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* [dpdk-ci] [RFC] test lab database schema
@ 2017-11-09 23:53 Patrick MacArthur
  2017-11-10 12:33 ` Shepard Siegel
                   ` (2 more replies)
  0 siblings, 3 replies; 6+ messages in thread
From: Patrick MacArthur @ 2017-11-09 23:53 UTC (permalink / raw)
  To: ci; +Cc: Bob Noseworthy

[-- Attachment #1: Type: text/plain, Size: 2331 bytes --]

Hi, all,

I have been working on a database schema for storing performance
results. I am attempting to make this generic enough to store whatever
measurements we want.

I have attached an entity-relationship diagram of the schema which
should illustrate the starting point for the schema.

As a side note, I have managed to get DTS to run some of the
functional tests on a pair of nodes locally in a test setup while I
wait for equipment to be ready to ship. I am still working on a setup
to get it to run the performance tests so I can get some output to
parse to begin working on pulling information into the database.

Some notes on the tables:

patch: I propose that for this schema patches will be stored on the
filesystem content-addressable by the sha256 hash of the patch file.

patchset: "branch" refers to corresponding repo (master -> dpdk,
dpdk-next-net -> dpdk/next-net, etc.) and will be NULL until the
patchset is applied. Tarballs stored as files named after patchset id.

patchset_result: Result entry for a patchset. A patchset passes if
there is a result for every measurement which is either PASS or N/A.

environment: This should represent everything about where the test was
run and a new environment needs to be created every time this changes
(e.g., kernel or compiler update). I gathered the list of fields by
looking at the existing performance reports on the DPDK website. This
can be used for verification, to allow the test environment to be
reproducible, and to ensure that all comparisons are within an
identical setup.

measurement: A single measurement which can be applied to any
patchset. We can use values like (name: “BUILD”, higherIsBetter: TRUE,
expectedValue: 1, deltaLimit: 0) to verify non-performance conditions,
such as the build succeeding for the given environment.

The primary keys for these tables are not shown; I will likely be
implementing the database using the data modeling framework for
whatever Web backend we wind up selecting, which will set up primary
keys and table join relationships automatically.

Comments/suggestions? Is there anything that this schema does not cover?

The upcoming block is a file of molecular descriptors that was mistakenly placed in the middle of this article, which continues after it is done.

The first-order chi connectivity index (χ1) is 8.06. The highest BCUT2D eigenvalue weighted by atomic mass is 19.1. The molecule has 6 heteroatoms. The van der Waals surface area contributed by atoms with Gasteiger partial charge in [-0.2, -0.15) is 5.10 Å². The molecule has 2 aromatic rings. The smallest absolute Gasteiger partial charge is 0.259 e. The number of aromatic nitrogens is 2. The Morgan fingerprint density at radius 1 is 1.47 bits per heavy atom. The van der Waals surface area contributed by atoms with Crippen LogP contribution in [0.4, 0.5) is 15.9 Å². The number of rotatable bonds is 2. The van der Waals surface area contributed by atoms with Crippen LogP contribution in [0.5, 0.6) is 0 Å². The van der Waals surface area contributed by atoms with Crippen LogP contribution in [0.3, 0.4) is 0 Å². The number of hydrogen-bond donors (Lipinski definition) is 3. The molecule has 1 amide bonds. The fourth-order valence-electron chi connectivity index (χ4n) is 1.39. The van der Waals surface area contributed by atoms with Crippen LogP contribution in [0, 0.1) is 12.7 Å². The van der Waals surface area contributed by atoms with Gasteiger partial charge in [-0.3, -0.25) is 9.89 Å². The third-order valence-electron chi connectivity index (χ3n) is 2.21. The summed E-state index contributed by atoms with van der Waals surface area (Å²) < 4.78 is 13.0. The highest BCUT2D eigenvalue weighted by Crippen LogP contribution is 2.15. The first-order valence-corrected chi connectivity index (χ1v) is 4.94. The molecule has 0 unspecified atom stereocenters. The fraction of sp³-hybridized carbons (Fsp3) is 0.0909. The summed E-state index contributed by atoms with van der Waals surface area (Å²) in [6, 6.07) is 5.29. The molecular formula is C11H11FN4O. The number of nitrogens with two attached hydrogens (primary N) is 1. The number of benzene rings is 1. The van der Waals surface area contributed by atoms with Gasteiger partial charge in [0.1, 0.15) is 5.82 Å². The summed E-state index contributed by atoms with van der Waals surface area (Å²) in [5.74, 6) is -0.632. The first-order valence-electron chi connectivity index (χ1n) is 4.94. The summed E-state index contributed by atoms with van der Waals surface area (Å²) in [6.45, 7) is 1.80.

Thanks,
Patrick

-- 
Patrick MacArthur
Research and Development, High Performance Networking and Storage
UNH InterOperability Laboratory

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^ permalink raw reply	[flat|nested] 6+ messages in thread

* Re: [dpdk-ci] [RFC] test lab database schema
  2017-11-09 23:53 [dpdk-ci] [RFC] test lab database schema Patrick MacArthur
@ 2017-11-10 12:33 ` Shepard Siegel
  2017-11-28 14:14 ` Thomas Monjalon
  2017-11-28 16:32 ` Gema Gomez
  2 siblings, 0 replies; 6+ messages in thread
From: Shepard Siegel @ 2017-11-10 12:33 UTC (permalink / raw)
  To: Patrick MacArthur; +Cc: ci, Bob Noseworthy

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Patrick,

This is a great start. Thanks. Those of us supporting FPGA based NICs have
the added challenge of almost a universe of different firmware/gateware -
sometimes capable of being changed at runtime (e.g. partial
reconfiguration). I think your schema as-is covers this; but I feel it
would be better to additionally include a sha256 hash field for something
like "Firmware Source ID". That is, every time we make new FPGA NIC
Firmware (dozens of times per day), baked into the bitstream is the hash of
the git commit that was used to produce that bitstream. This is enormously
empowering, as it allows one later at run time, to determine exactly what
the code was that created that image.

-Shep

Shepard Siegel, CTO
atomicrules.com


On Thu, Nov 9, 2017 at 6:53 PM, Patrick MacArthur <pmacarth@iol.unh.edu>
wrote:

> Hi, all,
>
> I have been working on a database schema for storing performance
> results. I am attempting to make this generic enough to store whatever
> measurements we want.
>
> I have attached an entity-relationship diagram of the schema which
> should illustrate the starting point for the schema.
>
> As a side note, I have managed to get DTS to run some of the
> functional tests on a pair of nodes locally in a test setup while I
> wait for equipment to be ready to ship. I am still working on a setup
> to get it to run the performance tests so I can get some output to
> parse to begin working on pulling information into the database.
>
> Some notes on the tables:
>
> patch: I propose that for this schema patches will be stored on the
> filesystem content-addressable by the sha256 hash of the patch file.
>
> patchset: "branch" refers to corresponding repo (master -> dpdk,
> dpdk-next-net -> dpdk/next-net, etc.) and will be NULL until the
> patchset is applied. Tarballs stored as files named after patchset id.
>